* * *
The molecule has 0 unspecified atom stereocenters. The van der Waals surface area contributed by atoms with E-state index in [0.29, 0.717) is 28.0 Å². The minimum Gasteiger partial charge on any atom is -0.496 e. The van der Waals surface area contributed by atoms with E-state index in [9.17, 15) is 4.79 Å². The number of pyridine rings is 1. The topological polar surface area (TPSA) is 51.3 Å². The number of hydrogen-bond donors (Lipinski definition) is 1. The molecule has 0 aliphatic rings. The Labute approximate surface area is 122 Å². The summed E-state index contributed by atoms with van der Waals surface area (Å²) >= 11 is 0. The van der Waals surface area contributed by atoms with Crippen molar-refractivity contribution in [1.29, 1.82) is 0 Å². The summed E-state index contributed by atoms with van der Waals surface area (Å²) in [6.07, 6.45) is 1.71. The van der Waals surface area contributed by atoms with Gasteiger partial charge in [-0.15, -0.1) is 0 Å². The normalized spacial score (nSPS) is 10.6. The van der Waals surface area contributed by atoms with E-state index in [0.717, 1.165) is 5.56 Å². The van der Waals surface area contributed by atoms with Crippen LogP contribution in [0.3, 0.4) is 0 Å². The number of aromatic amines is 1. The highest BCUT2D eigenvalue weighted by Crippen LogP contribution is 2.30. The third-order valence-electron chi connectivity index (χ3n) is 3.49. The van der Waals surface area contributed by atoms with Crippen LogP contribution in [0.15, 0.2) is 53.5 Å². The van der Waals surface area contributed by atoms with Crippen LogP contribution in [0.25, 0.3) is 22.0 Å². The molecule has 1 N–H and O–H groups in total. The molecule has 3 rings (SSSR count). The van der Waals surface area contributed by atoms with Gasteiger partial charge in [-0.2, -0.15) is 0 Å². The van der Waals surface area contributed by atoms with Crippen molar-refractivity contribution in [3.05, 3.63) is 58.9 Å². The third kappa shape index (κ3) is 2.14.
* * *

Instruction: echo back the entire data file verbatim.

The molecule has 0 unspecified atom stereocenters. The van der Waals surface area contributed by atoms with E-state index in [0.29, 0.717) is 28.0 Å². The minimum Gasteiger partial charge on any atom is -0.496 e. The van der Waals surface area contributed by atoms with E-state index in [9.17, 15) is 4.79 Å². The number of pyridine rings is 1. The topological polar surface area (TPSA) is 51.3 Å². The number of hydrogen-bond donors (Lipinski definition) is 1. The molecule has 0 aliphatic rings. The Labute approximate surface area is 122 Å². The summed E-state index contributed by atoms with van der Waals surface area (Å²) >= 11 is 0. The van der Waals surface area contributed by atoms with Crippen molar-refractivity contribution in [1.29, 1.82) is 0 Å². The summed E-state index contributed by atoms with van der Waals surface area (Å²) in [6.07, 6.45) is 1.71. The van der Waals surface area contributed by atoms with Gasteiger partial charge in [-0.15, -0.1) is 0 Å². The normalized spacial score (nSPS) is 10.6. The van der Waals surface area contributed by atoms with E-state index in [0.717, 1.165) is 5.56 Å². The van der Waals surface area contributed by atoms with Crippen LogP contribution in [0.3, 0.4) is 0 Å². The number of aromatic amines is 1. The highest BCUT2D eigenvalue weighted by Crippen LogP contribution is 2.30. The third-order valence-electron chi connectivity index (χ3n) is 3.49. The van der Waals surface area contributed by atoms with Crippen LogP contribution in [0.15, 0.2) is 53.5 Å². The van der Waals surface area contributed by atoms with Crippen LogP contribution in [0.25, 0.3) is 22.0 Å². The molecule has 1 N–H and O–H groups in total. The molecule has 3 rings (SSSR count). The van der Waals surface area contributed by atoms with Gasteiger partial charge in [-0.2, -0.15) is 0 Å². The van der Waals surface area contributed by atoms with Crippen molar-refractivity contribution in [3.05, 3.63) is 58.9 Å². The third kappa shape index (κ3) is 2.14.